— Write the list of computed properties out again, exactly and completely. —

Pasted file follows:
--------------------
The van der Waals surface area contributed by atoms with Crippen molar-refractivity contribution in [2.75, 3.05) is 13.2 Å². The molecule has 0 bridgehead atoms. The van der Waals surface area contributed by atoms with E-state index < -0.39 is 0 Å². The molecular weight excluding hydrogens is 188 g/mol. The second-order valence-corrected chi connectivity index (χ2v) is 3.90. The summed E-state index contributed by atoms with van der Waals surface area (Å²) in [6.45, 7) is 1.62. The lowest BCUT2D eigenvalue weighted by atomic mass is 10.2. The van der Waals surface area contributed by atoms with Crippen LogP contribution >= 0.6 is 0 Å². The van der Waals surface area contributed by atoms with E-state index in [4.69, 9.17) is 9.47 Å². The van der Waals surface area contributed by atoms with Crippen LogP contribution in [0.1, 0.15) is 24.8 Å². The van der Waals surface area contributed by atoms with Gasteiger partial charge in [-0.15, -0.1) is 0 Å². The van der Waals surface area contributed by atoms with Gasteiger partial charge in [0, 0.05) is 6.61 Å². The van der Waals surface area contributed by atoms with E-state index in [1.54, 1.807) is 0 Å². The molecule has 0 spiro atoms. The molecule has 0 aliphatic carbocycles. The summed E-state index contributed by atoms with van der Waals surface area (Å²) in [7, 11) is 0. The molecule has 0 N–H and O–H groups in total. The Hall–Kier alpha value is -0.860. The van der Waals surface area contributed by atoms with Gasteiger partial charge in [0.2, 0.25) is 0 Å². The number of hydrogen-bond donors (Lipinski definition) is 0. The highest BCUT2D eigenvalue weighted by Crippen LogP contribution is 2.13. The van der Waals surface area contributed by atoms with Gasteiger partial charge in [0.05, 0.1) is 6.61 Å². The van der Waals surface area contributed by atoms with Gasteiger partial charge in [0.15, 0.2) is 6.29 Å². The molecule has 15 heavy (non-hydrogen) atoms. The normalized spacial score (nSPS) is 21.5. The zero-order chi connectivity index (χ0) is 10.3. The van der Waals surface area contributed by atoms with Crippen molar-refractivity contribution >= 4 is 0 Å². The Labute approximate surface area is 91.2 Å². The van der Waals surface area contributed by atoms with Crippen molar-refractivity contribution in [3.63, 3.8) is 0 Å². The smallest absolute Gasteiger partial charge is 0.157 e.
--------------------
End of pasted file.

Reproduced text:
The van der Waals surface area contributed by atoms with Crippen molar-refractivity contribution in [2.75, 3.05) is 13.2 Å². The molecule has 0 bridgehead atoms. The van der Waals surface area contributed by atoms with E-state index < -0.39 is 0 Å². The molecular weight excluding hydrogens is 188 g/mol. The second-order valence-corrected chi connectivity index (χ2v) is 3.90. The summed E-state index contributed by atoms with van der Waals surface area (Å²) in [6.45, 7) is 1.62. The lowest BCUT2D eigenvalue weighted by atomic mass is 10.2. The van der Waals surface area contributed by atoms with Crippen LogP contribution >= 0.6 is 0 Å². The van der Waals surface area contributed by atoms with E-state index in [4.69, 9.17) is 9.47 Å². The van der Waals surface area contributed by atoms with Crippen LogP contribution in [0.1, 0.15) is 24.8 Å². The van der Waals surface area contributed by atoms with Gasteiger partial charge in [-0.15, -0.1) is 0 Å². The van der Waals surface area contributed by atoms with Gasteiger partial charge in [0, 0.05) is 6.61 Å². The van der Waals surface area contributed by atoms with E-state index in [1.54, 1.807) is 0 Å². The molecule has 0 spiro atoms. The molecule has 0 aliphatic carbocycles. The summed E-state index contributed by atoms with van der Waals surface area (Å²) in [7, 11) is 0. The molecule has 0 N–H and O–H groups in total. The Hall–Kier alpha value is -0.860. The van der Waals surface area contributed by atoms with Gasteiger partial charge in [0.2, 0.25) is 0 Å². The number of hydrogen-bond donors (Lipinski definition) is 0. The highest BCUT2D eigenvalue weighted by Crippen LogP contribution is 2.13. The van der Waals surface area contributed by atoms with Gasteiger partial charge in [0.05, 0.1) is 6.61 Å². The van der Waals surface area contributed by atoms with Gasteiger partial charge in [0.15, 0.2) is 6.29 Å². The molecule has 15 heavy (non-hydrogen) atoms. The normalized spacial score (nSPS) is 21.5. The zero-order chi connectivity index (χ0) is 10.3. The van der Waals surface area contributed by atoms with Crippen molar-refractivity contribution >= 4 is 0 Å². The Labute approximate surface area is 91.2 Å². The van der Waals surface area contributed by atoms with Crippen molar-refractivity contribution in [3.63, 3.8) is 0 Å². The smallest absolute Gasteiger partial charge is 0.157 e.